It’s 1991, midnight, and you’re scrambling around in a half-lit kitchen, trying to pad quietly around as not to wake your half-listening parents, tripping over the cat as you go and you’re raiding your Mum’s cupboards for food she won’t notice missing from the cupboard and subsequently won’t tut loudly over the omission over the next day (like one half of a loaf of bread and cheese).
As you go, you’re only slightly drunkenly pondering why there are glacé cherries in the cupboard. Have they been there since 1980? (Surely that’s the last time your Mum seriously considered making a conceptual cocktail avec sugar-coated cherry garnish? You certainly haven’t noticed her baking Bakewell tarts anytime ever…) And you certainly haven’t seen them being slipped into the Kwik Save trolley lately. Come to think of it, as you accidentally tip over the tooth pics and cocktail umbrellas to grab one en route to your mouth, you realise your parents have never sipped a cocktail in their lives.
TV CREAM SAYS: COME TO THINK OF IT, HOW LONG HAVE THOSE PINK FLAMINGO STIRRERS AND CERISE COCKTAIL UMBRELLAS BEEN THERE?
There are few things in life more satisfying that painstakingly peeling a dried bit of glue off the side of the bottle and rolling it between your fingers. Such was the excitement of using Gloy, the clear glue that managed to enjoy 99.9 percent penetration of Britain’s classrooms. With memorable lower case ‘gloy gum’ logo, the product came in plastic squeezy bottles with a nubbly dispenser on the top which, inevitably, would get good and gummed up after a few squeezes onto crêpe paper and therefore require stabbing with a pair of scissors before you continued. Eventually the rise and rise of Pritt Stick saw Gloy fall out of favour, not helped by the fact that some kid would always make a right mess with it and stick everything to the table. The same was true of its less transparent ‘rival’, Marvin, meaning those essential little green spatulas soon fell into disuse.
TV CREAM SAYS: THE DREADED POST-LESSON WASHING UP RITUAL AFTERWARDS MERELY SPREAD THE GLOOP FURTHER AFIELD
Not so much a cheese spread, more a way of life. Well, that was the marketing plan, at least. In the admittedly small world of foil-wrapped triangular processed cheesy spreads, Dairylea reigns supreme. It was not ever thus: the 1970s played host to St Ivel’s Gold Spinner, a tenacious paste of solid milk which sought to steal a march on Kraft’s creation. Firstly, it upped the zany flavours ante with a multifarious assortment of tomato, pickle and onion-augmented wedges. Secondly, a cartoon ad campaign was cooked up, featuring Roderick, a gawky, accident-prone pre-teen in outsize baseball cap, who got into amusing scrapes as his frizzy-haired lisping sister and pet dog looked wryly on. This seemingly watertight approach was no match for Dairylea’s stage school showcase campaign, and the brand didn’t make it far into the 1980s.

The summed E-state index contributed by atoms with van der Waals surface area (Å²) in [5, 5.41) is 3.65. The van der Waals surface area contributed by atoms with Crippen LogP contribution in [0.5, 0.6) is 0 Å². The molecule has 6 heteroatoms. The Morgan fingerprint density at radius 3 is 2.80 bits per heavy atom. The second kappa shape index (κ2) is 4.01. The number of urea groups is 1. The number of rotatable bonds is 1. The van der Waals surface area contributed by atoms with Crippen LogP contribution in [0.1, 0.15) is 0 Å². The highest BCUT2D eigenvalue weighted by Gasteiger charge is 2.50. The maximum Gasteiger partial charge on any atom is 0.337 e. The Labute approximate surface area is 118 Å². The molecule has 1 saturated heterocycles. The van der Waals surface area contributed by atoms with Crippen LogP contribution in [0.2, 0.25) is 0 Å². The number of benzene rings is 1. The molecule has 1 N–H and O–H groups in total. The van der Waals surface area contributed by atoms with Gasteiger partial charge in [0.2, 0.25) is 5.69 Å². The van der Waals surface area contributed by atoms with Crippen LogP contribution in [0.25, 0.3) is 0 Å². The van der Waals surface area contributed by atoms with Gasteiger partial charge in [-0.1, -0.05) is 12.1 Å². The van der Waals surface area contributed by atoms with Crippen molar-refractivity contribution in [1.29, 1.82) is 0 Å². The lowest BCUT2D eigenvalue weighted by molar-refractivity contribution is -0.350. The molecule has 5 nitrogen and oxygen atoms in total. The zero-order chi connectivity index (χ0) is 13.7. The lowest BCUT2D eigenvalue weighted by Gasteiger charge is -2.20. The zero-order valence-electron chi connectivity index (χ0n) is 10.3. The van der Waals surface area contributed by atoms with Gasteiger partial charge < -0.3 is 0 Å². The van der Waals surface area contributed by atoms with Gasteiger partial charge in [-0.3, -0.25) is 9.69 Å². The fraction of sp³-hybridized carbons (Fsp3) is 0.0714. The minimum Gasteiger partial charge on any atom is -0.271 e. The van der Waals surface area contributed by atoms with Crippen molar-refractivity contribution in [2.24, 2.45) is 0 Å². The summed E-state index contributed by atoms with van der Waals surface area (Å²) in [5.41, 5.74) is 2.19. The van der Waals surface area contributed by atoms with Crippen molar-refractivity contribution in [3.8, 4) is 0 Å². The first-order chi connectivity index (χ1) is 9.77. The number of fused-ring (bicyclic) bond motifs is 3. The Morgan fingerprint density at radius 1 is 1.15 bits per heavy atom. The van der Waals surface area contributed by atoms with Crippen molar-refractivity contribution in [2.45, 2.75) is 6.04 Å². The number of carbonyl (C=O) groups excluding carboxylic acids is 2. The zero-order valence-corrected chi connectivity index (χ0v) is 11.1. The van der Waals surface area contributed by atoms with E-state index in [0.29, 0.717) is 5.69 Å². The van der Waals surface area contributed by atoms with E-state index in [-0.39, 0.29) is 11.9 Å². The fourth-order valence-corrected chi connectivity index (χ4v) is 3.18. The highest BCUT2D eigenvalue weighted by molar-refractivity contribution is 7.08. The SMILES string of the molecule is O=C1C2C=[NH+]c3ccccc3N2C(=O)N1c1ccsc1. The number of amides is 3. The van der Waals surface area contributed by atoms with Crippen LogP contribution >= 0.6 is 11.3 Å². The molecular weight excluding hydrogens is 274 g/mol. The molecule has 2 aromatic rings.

TV CREAM SAYS: CAN I HAVE ONE WITHOUT BITS IN, PLEASE?
It was one of those record-breaking events, like domino toppling and giant houses of cards, that children’s TV lived for. Blue Peter, John Craven’s Newsround and Record Breakers got plenty of mileage out of NASA scientist Dr Paul MacCready’s attempt to fly across the English Channel in a man-powered aircraft. Luckily for pilot Bryan Allen, after all the media build-up, the backward-facing, all-plastic contraption with bicycle-powered propeller didn’t fare as ridiculously as it looked – the crossing was made in a shade under three hours, and children briefly forgave NASA for their unconscionable dallying over the space shuttle.
TV CREAM SAYS: THE POOR MAN'S THRUST II
So many artifacts evocative of the 1960s and 70s turn out to hail from antiquity, but the corner-shop-and-petrol-station-oriented phenomenon of Green Shield stamps only started up in 1958, despite the venerable glue-backed perforated dividend tokens looking like they hailed from some Edwardian printing press. This was, of course, partly the point. The resolutely old-fashioned ethos of saving up ‘points’, symbolised by each small stamp spewed out by a little metal machine by the side of the till and diligently stuck into a special booklet (there were bigger ones that counted for ten points or more, to save on your saliva) preached hard graft and patience. But then, when enough had been accumulated, it was off to the catalogue for – yippee! – toasters, glassware, Kenwood Chefettes and even, should you fill a comically enormous stack of booklets, a colour telly! Its was consumerism gone mad, though it worked, its only serious rival being the pale blue Co-op Dividend stamps scheme. Whatever the colour, mile-long reams of perforated paper being awkwardly stuffed into bulging purses were one of the all-time most evocative signifiers of grocery shopping.
TV CREAM SAYS: FINALLY CAME UNSTUCK IN 1992